The police went through his camera. “They asked me my story ten times and finally just laughed it off. They let me go. I didn’t know where I was, so when I asked, they dropped me off at the beach. I’m good with orientation whenever I’m in a city on the water.”

When he started taking pictures he wasn’t a good photographer. “I’m still not the best photographer,” he said. What he is, camera-in-hand, is a good street photographer. Street photographers shoot unmediated encounters in public places. Olivier Sauve’s pictures are clean clear straightforward. He specializes in on-the-spot portraits.

“I get right up in there, so I can get the right shot, no holds barred, from prostitutes on a shitty side of town to someone’s face after they’ve just burnt the body of their husband and now want to jump in the fire with him.”

After photographing a festival in Kathmandu, Nepal, back on Prince Edward Island he had large-scale reproductions printed on canvas and installed a show at Victoria’s Lobster Barn. “It’s a big open room and they had all the wall space. It became a gallery. We sold some pictures.”

Many of his photographs have been assembled in a self-published book. “So many people I’ve known for years, they stop at the Landmark to eat, and ask me about my winter, where I went.” But, in the meantime, he has six or seven tables he is waiting, letting everyone know what the specials are, making sure the soup stays hot, mixing Mohito cocktails and tossing Caesar salads.

On top of that something might need to be suddenly washed, JR is doing something else, and the show at the Victoria Theatre across the street starts in an hour. “The book helps. Here’s where I did this, take a look through it.”

Flipping through his pictures of the Kumbh Mela, India’s festival of faith, where he mixed for a week with tens of millions of pilgrims, for whom a colossal temporary city of tents roads hospitals toilets police stations is constructed, diners soon find their drinks and seafood specials delivered and their questions answered.

One of Olivier’s favorite countries in the world is Spain. One of his favorite areas in Spain is northwestern Spain. His favorite aspect of northwestern Spain is the Camino de Santiago, or the Way of St. James, the pilgrimage routes that lead to the Cathedral of Santiago de Compostela. He has hiked the Caminos a half-dozen times over the course of a half-dozen years.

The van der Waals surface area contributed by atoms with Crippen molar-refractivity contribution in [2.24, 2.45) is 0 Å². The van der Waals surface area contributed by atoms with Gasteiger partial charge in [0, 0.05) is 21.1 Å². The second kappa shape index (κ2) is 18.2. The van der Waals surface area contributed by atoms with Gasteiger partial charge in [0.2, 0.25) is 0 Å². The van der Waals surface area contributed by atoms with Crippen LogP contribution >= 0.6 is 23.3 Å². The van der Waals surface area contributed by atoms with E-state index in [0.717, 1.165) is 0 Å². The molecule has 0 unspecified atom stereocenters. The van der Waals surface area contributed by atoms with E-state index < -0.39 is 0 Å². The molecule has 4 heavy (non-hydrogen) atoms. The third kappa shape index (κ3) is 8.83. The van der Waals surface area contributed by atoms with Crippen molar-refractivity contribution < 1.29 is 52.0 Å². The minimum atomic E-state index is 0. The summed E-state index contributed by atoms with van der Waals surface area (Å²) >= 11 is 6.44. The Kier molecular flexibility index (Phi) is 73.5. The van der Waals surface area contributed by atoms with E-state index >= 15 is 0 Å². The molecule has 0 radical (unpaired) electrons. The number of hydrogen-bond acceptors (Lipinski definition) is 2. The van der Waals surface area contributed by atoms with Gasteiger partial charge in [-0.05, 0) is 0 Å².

“It’s religious, although some people do it for exercise, to just prove they can do it, or because they’re at a crossroads. It’s a beautiful walk. I make sure to pack light, but I’m still packing smarter than my last time.”

Two years ago a teacher from PEI’s Holland College, where Olivier graduated in 2008, contacted him about the Camino de Santiago. “We’re going on a study tour to Spain. I’d like to pick your brain,” he said. In the end Olivier became the group’s guide translator chaperone. He booked the busses, the hotels, and planned the route. Four teachers and he led a group of thirty students for two weeks from Madrid to Barcelona to Pamplona, and finally on to the Camino.

“No one got into trouble and no one got sick,” he said.

Olivier Sauve has made himself into an expert on the trails, hostels, and eateries of Spain. “I know where to find a chunk of bread, fish, dessert, a bottle of wine, and where to get to sleep by 9 o’clock.” He speaks the language and his two cents are worth their weight in Euros.

He has since started making plans to lead other groups on the Camino, but groups on a smaller scale, four five six people. One of his game plans is corporate team-building, bird-dogging businesspeople on an adventure travel trek. Another is path-finding youth-at-risk. “Kids who are screwed up, getting expelled from school, whose parents are done,” he said. “I would take them for a month and bring them back different, better.”

No matter where he has gone global-wide he has come back to Victoria. “I travel all over the world, where no one knows me, but I live in a tight-knit community where everybody knows me. This is home, our own little bubble.”

Olivier Sauve isn’t somebody who sits at home, but home is where everybody feels most at home.